The Road to College
By May S. Ruiz
A year ago, when wildfires were raging all over Southern California, I wrote that it would be a welcome relief for the weather to cool down and to get some rain. This summer, the wildfire occurred very close to home and, as of this writing, is in recovery. While we want the hot weather to be over, though, cooler temperatures also mean it’s flu season. And this year, that’s all the more concerning because of the coronavirus pandemic.
We’re experiencing a surge of COVID-19 cases in Southern California. Some university campuses which opened this semester had to shut down again after several off-campus parties and football games caused a coronavirus outbreak. Schools in Los Angeles County area are still remote learning until the foreseeable future to ensure the health and safety of students, faculty, and staff.
The pandemic has added yet another stress-inducing element to the college application process. Most of your children are distance learning and some need assistance with their coursework. As I mentioned in last month’s college guide, remote learning means parents are practically home-schooling their kids – one more responsibility on top of their already full plate. Parents can’t reasonably be expected to help their children with all their lessons so tutoring companies (and I don’t mean those offering test prep, which is a multi-billion dollar industry) have become, of late, a booming enterprise. Find one that offers options to fit your student’s specific need and your family’s budget. A company called Mundo Academy provides excellent tutoring services in the Pasadena and San Gabriel Valley area.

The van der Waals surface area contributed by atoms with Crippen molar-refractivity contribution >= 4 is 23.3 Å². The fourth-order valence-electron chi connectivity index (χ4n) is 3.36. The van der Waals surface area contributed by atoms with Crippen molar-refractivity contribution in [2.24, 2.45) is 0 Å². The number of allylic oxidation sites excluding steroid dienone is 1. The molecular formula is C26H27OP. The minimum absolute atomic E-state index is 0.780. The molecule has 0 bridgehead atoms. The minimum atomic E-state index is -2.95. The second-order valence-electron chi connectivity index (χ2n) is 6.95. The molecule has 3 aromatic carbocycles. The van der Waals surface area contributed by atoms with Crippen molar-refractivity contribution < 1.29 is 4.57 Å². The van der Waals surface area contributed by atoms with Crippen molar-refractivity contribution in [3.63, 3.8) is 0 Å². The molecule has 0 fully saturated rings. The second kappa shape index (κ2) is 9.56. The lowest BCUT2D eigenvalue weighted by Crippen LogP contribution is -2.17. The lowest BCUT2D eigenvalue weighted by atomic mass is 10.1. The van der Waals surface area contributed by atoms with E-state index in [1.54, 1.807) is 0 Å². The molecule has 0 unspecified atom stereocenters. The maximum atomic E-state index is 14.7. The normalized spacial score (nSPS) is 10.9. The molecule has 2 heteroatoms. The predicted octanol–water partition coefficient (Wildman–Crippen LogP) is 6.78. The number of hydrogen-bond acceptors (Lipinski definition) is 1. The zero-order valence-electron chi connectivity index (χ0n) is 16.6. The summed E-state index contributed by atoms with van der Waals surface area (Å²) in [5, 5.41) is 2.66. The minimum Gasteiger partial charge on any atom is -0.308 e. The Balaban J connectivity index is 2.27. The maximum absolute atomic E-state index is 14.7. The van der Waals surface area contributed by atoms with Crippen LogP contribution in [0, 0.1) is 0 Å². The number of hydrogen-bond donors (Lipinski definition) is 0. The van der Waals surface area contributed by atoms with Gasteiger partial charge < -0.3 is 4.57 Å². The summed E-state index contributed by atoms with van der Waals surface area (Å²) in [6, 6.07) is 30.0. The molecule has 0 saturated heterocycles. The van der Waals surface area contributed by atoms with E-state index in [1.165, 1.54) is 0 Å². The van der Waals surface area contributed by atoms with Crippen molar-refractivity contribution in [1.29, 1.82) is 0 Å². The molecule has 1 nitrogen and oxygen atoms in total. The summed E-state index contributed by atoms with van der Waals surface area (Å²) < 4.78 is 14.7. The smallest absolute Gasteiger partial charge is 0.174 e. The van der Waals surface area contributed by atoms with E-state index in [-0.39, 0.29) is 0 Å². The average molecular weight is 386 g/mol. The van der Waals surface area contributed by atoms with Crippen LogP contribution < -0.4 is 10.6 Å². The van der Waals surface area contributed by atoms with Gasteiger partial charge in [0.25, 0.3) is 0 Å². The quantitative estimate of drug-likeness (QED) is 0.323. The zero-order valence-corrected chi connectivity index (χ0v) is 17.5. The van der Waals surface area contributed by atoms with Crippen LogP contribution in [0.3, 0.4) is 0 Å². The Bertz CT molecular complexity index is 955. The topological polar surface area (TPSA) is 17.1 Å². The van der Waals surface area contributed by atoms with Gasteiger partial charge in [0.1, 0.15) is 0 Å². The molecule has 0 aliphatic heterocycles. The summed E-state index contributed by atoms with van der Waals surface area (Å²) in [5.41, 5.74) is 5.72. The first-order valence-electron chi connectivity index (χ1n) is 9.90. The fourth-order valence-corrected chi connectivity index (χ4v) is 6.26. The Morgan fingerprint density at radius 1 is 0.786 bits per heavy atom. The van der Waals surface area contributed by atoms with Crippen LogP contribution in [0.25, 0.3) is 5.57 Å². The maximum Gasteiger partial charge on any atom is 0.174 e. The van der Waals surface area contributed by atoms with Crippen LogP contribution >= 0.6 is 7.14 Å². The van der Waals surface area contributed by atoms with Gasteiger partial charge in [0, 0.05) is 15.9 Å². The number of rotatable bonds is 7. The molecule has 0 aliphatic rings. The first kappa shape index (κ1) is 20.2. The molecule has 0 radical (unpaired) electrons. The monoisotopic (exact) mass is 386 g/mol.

If you’re overwhelmed, as most of us are at this time, please reach out for assistance. The CDC has put together a resource kit for parents, divided by age group, to help them ensure their children’s well-being. The site also has links to other resources that cover various concerns. Another CDC webpage is dedicated to helping parents manage stress during the coronavirus pandemic.
It has been a nerve-wracking seven months, but I hope your children are settling into high school, focusing on their studies, and using all available resources to accomplish all the work required and succeed in each course. The goal is not just to pass, however, but to make the best grade they are capable of getting.
Ideally, they should be up-to-speed in all their classes, but if there’s anything about the course they can’t grasp, they need to seek assistance. Most teachers will agree to a Zoom meeting with students so they have to ask right away or they will fall behind all the more as the school year progresses. Likewise, socially-minded high school and college students have created free tutoring services and learning platforms to help children during the coronavirus pandemic. Two of these organizations include Sailors Learning and Wave Learning Festival, which I have written about.
Several universities, led by the UC system, have eliminated standardized test results from their decision-making process. With the pandemic resulting in the College Board routinely cancelling SAT tests, your children’s GPA has become the single most important component of the academic picture they present to the universities to which they will apply. It will show how well they did in high school and how prepared they are to go to college.
If your children are particularly good at one sport, encourage them to join their school’s competitive team if there’s one this year. Excellence in sports can be used as a hook to get into college; some universities offer lucrative athletic scholarships. They should ask their coach to help them determine the NCAA requirements.
They should have identified other extra-curricular activities they want to participate in, whether they’re in the arts or school clubs. An important thing for them to bear in mind is to make sure they continue that interest throughout high school – admission officers want to see depth of involvement.